Shining Fame and Deceptive Tales: Pindar’s First Olympian

N. B. This is a guest post from Larry Benn, who has a fine site already and offers translations and other posts.

Pindar, Olympian  1 (go here for original post)

water is best,
although gold is like fire blazing in the night:
it stands out, the most eye-catching of great-man wealth.
but if you wish to sing of the athletic games,
my dear heart, look no further than the sun for a more warming star
shining in the day through the lonely aether,

and let us not proclaim a contest greater than Olympia.
it is from there comes the famous ode encircling
the thoughts of the skillful artists
who have come to praise the son of Kronos
at the rich blessed hearth of Hieron,
the man who wields the scepter of law in sheep-rich Sicily,
plucking the best of every excellent thing,
and as such he delights in the best of music,
such as we men often play
around his welcoming table.

take the Dorian lyre from the peg
if the beauty of Pisa and Pherenicus
placed your mind under the sweetest musings
when his horse rushed along the Alpheus
giving itself to the race without need of the spur,
and it wedded victory to its master,
the horse-loving king of Syracuse!

fame shines for him in the populous colony of Lydian Pelops,
he for whom mighty Earth-bearer Poseidon lusted
when Klotho lifted him from the immaculate cauldron,
his shoulder, fitted with ivory, gleaming.
true, there are many wonders;
yet it cannot be doubted
what men say is also,
to some degree,
beyond the factual account.

stories embroidered with intricately woven falsehoods deceive.
but grace, which presents all things to mortals as pleasant,
by bestowing honor oftentimes makes even the unreliable become the trusted thing.
but, the days to come are the wisest witnesses.

it is proper for a man to speak well of the gods
as it lessens their negative judgment.
but son of Tantalus, contrary to my predecessors, I will tell you:
when your father summoned to that well-ordered feast and to dear Sipylus,
offering the gods a meal in return for theirs,
it was then that Radiant-Trident grabbed you,
overwhelmed by his soul’s desire
to carry you off on golden horses
up to the loftiest home of widely honored Zeus.
there, at a later time,
Ganymede also went to Zeus
for the same purpose.
but when you disappeared,
and the men searching hard did not fetch you to your mother,
one of the envious neighbors at once whispered
that with a knife they cut you limb from limb
into water at boil on the fire,
and around the tables,
for the last course,
they divided and ate your flesh.
impossible—for me to call any of the blessed ones gluttonous!
I will stay away from that.
privation often makes off with slanderous men.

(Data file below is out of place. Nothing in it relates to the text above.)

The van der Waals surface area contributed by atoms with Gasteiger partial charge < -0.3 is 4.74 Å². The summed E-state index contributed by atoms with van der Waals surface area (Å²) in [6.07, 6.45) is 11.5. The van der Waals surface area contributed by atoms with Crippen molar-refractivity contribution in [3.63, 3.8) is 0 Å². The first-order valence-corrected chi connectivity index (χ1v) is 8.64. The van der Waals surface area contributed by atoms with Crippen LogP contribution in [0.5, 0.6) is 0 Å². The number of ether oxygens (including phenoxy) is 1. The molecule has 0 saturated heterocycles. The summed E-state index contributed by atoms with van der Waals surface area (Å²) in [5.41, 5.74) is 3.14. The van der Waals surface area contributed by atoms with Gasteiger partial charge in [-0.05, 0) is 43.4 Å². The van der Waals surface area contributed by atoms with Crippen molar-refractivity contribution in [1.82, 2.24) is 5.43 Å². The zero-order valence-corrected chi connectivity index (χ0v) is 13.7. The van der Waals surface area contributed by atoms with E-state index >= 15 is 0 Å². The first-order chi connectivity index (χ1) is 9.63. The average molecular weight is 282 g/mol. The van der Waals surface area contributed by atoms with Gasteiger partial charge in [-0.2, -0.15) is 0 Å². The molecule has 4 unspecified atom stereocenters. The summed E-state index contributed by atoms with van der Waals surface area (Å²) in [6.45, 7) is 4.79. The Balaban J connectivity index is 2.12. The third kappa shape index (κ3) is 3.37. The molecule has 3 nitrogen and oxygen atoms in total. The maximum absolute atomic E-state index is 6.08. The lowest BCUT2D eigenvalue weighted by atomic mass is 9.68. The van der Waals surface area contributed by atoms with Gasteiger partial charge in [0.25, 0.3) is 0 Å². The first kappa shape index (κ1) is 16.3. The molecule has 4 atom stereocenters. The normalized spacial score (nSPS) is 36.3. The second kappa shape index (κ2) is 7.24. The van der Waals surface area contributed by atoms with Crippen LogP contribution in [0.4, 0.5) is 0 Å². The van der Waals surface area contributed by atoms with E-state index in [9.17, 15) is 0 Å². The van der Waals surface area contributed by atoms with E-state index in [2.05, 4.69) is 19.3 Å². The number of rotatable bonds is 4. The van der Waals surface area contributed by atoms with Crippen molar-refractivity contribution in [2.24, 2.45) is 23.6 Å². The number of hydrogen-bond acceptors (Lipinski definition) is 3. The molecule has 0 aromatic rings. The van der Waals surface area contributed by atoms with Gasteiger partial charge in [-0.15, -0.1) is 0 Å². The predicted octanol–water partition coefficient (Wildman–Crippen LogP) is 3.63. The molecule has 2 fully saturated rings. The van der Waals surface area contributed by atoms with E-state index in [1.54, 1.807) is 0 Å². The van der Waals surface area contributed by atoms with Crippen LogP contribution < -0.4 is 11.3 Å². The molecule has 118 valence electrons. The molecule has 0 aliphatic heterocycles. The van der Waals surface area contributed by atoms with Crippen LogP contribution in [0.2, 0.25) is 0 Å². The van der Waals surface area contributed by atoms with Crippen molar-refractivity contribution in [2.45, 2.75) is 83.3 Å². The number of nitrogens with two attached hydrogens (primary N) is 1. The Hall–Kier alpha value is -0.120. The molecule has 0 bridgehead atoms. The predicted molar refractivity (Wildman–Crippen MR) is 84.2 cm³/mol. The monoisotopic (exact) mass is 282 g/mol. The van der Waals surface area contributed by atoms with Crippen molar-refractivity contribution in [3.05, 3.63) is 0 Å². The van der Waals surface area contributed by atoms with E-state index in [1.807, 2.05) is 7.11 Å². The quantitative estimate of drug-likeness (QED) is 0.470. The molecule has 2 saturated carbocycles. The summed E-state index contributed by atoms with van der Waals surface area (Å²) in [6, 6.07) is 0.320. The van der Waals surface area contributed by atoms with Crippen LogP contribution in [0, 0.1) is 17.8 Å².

if indeed the keepers of Olympus
honored any mortal man, it was this Tantalus.
but as he was unable to stomach his great good fortune,
for his insolence a punishment seized on the overweening man
in the form of a huge stone which his father hung over him.
always needing to swat it away from his head,
he was banished from joy.
he bore this unmanageable, ever-distressing life with its three labors—
and a fourth: for stealing from the immortals nectar and ambrosia
with which they had made him deathless,
and which he gave to his drinking companions.
if any man supposes he conceals what he’s doing from the gods,
he’s mistaken.

this is why the immortals sent his son back
among the short-lived race of men again.
when nearing the age of youth’s blossoming,
the first showings of a beard covering his chin with black,
he, the son, pondered how to win marriage–
already planned by her Pisan father–
to famous Hippodameia.
drawing near the grey sea,
alone in the dark of night,
he called out to the loud-roaring Trident-Bearing One,
who then appeared, right by his foot.
he said to him: “if the beloved gifts of Cypris
end in any gratitude, Poseidon, come!
stay Oinomaos’s bronze spear;
carry me into Elis in the swiftest chariots;
and draw me close to victory.
seeing that he’s killed thirteen men (the suitors),
he’s putting off his daughter’s marriage.
the great undertaking does not possess a weak man.
but since to die is destiny for men,
why would one nurse an undistinguished old age,
idling in the shadow lacking purpose,
having no share in all that is noble?
no, this struggle will be my future.
bestow on me a pleasing success!”
thus he spoke and had not fixed on fruitless words.
indeed, honoring him,
the god bestowed a golden chariot
and untiring winged horses as well.

and so he defeated strong Oinomaos
and took the maiden as his consort.
he fathered sons striving for glory;
first in rank among men.
and now he is included in the splendid blood rites
as he reclines by the stream of the Alpheus.
his well-attended tomb is beside the altar most often visited by strangers.
the glory of Pelops shine from afar
in the racecourses of the Olympic festivals
where there are contests in swiftness of foot
and grueling efforts of strength.

for the remainder of his life the winner of the contests has sweet tranquility,
as far as games can provide.
in contrast, the highest blessing comes to all men,
all of the time in the daily course of things.
still, I’m obliged to crown that man
with the equine tune in Aeolian song.
I’m sure there isn’t some other host
experienced in noble things
and more distinguished in power (today at any rate)
to embroider in the splendid folds of hymns.
a god, being a guardian,
attends to your ambitions, Hieron.
this he has as a concern.
if, as I hope, he does not depart in a rush,
I expect to celebrate your even sweeter ambition with the swift chariot,
finding the road an ally of words as I come to the sunny hill of Kronos.
although the Muse jealously guards a most potent dart for me,
and different people are great at different things,
it is with kings the peak caps itself!
look no further.
may you walk your time on high
and may I consort with victors just as long,
far-famed for wisdom among the Hellenes everywhere.

File:Vatican G 23 Group - Black-figure Pseudo-Panathenaic Amphora - Walters 482105 - Detail B.jpg
Black-figure Pseudo-Panathenaic Amphora https://commons.wikimedia.org/wiki/File:Vatican_G_23_Group_-_Black-figure_Pseudo-Panathenaic_Amphora_-_Walters_482105_-_Detail_B.jpg

Olympian 1 ΙΕΡΩΝΙ ΣΥΡΑΚΟΥΣΙΩι ΚΕΛΗΤΙ

ἄριστον μὲν ὕδωρ, ὁ δὲ χρυσὸς αἰθόμενον πῦρ
ἅτε διαπρέπει νυκτὶ μεγάνορος ἔξοχα πλούτου:
εἰ δ᾽ ἄεθλα γαρύεν
ἔλδεαι, φίλον ἦτορ,
5μηκέθ᾽ ἁλίου σκόπει
[10] ἄλλο θαλπνότερον ἐν ἁμέρᾳ φαεννὸν ἄστρον ἐρήμας δι᾽ αἰθέρος,
μηδ᾽ Ὀλυμπίας ἀγῶνα φέρτερον αὐδάσομεν:
ὅθεν ὁ πολύφατος ὕμνος ἀμφιβάλλεται
σοφῶν μητίεσσι, κελαδεῖν
10Κρόνου παῖδ᾽ ἐς ἀφνεὰν ἱκομένους
μάκαιραν Ἱέρωνος ἑστίαν,
θεμιστεῖον ὃς ἀμφέπει σκᾶπτον ἐν πολυμάλῳ
[20] Σικελίᾳ, δρέπων μὲν κορυφὰς ἀρετᾶν ἄπο πασᾶν,
ἀγλαΐζεται δὲ καὶ
15μουσικᾶς ἐν ἀώτῳ,
οἷα παίζομεν φίλαν
ἄνδρες ἀμφὶ θαμὰ τράπεζαν. ἀλλὰ Δωρίαν ἀπὸ φόρμιγγα πασσάλου
λάμβαν᾽, εἴ τί τοι Πίσας τε καὶ Φερενίκου χάρις
[30] νόον ὑπὸ γλυκυτάταις ἔθηκε φροντίσιν,
20ὅτε παρ᾽ Ἀλφεῷ σύτο, δέμας
ἀκέντητον ἐν δρόμοισι παρέχων,
κράτει δὲ προσέμιξε δεσπόταν,
Συρακόσιον ἱπποχάρμαν βασιλῆα. λάμπει δέ οἱ κλέος

ἐν εὐάνορι Λυδοῦ Πέλοπος ἀποικίᾳ:
25τοῦ μεγασθενὴς ἐράσσατο γαιάοχος